John Redwood is the MP for Wokingham.
Traffic lights are so un-Conservative. They are part of the top-down, government knows best model of bossing us about. So many sets around the country have phasings designed to drive the most even-tempered motorist into a bad mood. Main roads burdened with traffic receive too short a green phase. Right turning traffic shares a lane with the rest and blocks progress across the junction. All red phases for all motorists and vans at a junction allow phantom pedestrians to cross in both directions at the same time, yet they never turn up to do so. The first thing to do to get Britain on the move is to replace traffic light sets with roundabouts where possible. They flow better, relying on the judgement of motorists to proceed safely whilst keeping the flows going. Where lights persist, they need rephasing.
Whilst we are reviewing the junctions, we can also raise safety and improve flows by putting in right turning lanes where possible to segregate traffic. We could allow turning left on red, treating a red light as a stop sign at the junction. One of the main causes of delay and frustration is the poor design and limited capacity of road junctions.
Many towns and cities are clogged by the absence of bridges. There are far too few ways over the railway lines in many urban locations. Level crossings are a hazard and need replacing with bridges. Some cities also suffer from too few river bridges. In London, with an apparently good number of river bridges, there are still plenty of jams as there is insufficient central area bridge capacity. The Victorians were busy adding to bridge capacity. Our era has not built a new central London road bridge. In my area, we desperately need an additional river crossing over the Thames as our economy expands rapidly.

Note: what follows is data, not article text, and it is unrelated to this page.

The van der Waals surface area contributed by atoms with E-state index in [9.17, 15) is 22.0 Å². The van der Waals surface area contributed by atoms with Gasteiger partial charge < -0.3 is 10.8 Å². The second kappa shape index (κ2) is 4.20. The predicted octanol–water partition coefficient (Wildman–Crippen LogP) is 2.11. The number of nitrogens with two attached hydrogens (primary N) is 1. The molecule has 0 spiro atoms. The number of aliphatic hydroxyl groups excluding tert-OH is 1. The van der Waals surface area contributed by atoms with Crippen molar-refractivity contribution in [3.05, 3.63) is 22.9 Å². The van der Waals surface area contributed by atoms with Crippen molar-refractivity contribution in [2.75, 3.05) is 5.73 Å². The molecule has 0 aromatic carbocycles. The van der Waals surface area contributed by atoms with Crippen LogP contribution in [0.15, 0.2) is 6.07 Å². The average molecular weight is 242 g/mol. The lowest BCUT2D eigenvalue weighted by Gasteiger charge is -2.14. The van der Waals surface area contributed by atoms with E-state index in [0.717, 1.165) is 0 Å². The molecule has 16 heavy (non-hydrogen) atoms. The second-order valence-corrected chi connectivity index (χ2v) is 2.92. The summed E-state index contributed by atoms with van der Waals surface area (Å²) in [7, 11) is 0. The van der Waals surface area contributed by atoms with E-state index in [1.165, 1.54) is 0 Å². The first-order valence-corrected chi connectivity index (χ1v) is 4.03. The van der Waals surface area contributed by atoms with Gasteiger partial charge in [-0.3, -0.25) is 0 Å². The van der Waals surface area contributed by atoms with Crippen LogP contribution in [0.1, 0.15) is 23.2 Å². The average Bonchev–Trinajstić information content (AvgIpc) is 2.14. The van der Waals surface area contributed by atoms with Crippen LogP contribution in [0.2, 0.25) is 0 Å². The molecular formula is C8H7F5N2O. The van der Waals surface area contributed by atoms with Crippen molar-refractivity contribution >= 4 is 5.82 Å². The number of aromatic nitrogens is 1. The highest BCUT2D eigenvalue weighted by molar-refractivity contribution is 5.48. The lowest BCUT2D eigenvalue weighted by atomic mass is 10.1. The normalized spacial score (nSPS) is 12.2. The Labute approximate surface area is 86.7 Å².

Utility companies and others have a passion for burying their networks under main road carriageways. They should be stopped from doing so. Every time there is a gas leak or a water burst, a road has to be closed, the tarmac dug up, and the offending pipe located amidst a spaghetti of cables, wires and pipes. Cables and pipes should be routed in secure and accessible conduits under pavements, verges, or at the back of properties. The initial capital cost would be higher, but the subsequent savings on maintenance, access and replacement would be huge. The utilities would also find their reputation improved, as many people harbour simmering resentments at the delays they cause them trying to get children to school or themselves to work by car. Builders have long since abandoned putting wires into plastered walls in offices, but run them in accessible spaces between floors so they can be replaced without other building works.
England is in need of a large increase in road capacity. More capacity would cut accidents, reduce journey times, reduce exhaust pollution and improve lives. Building some new and better roads would also help, but that takes longer and costs more. My ideas can be immediate, relatively cheap, and popular. No wonder it’s hard work getting them adopted.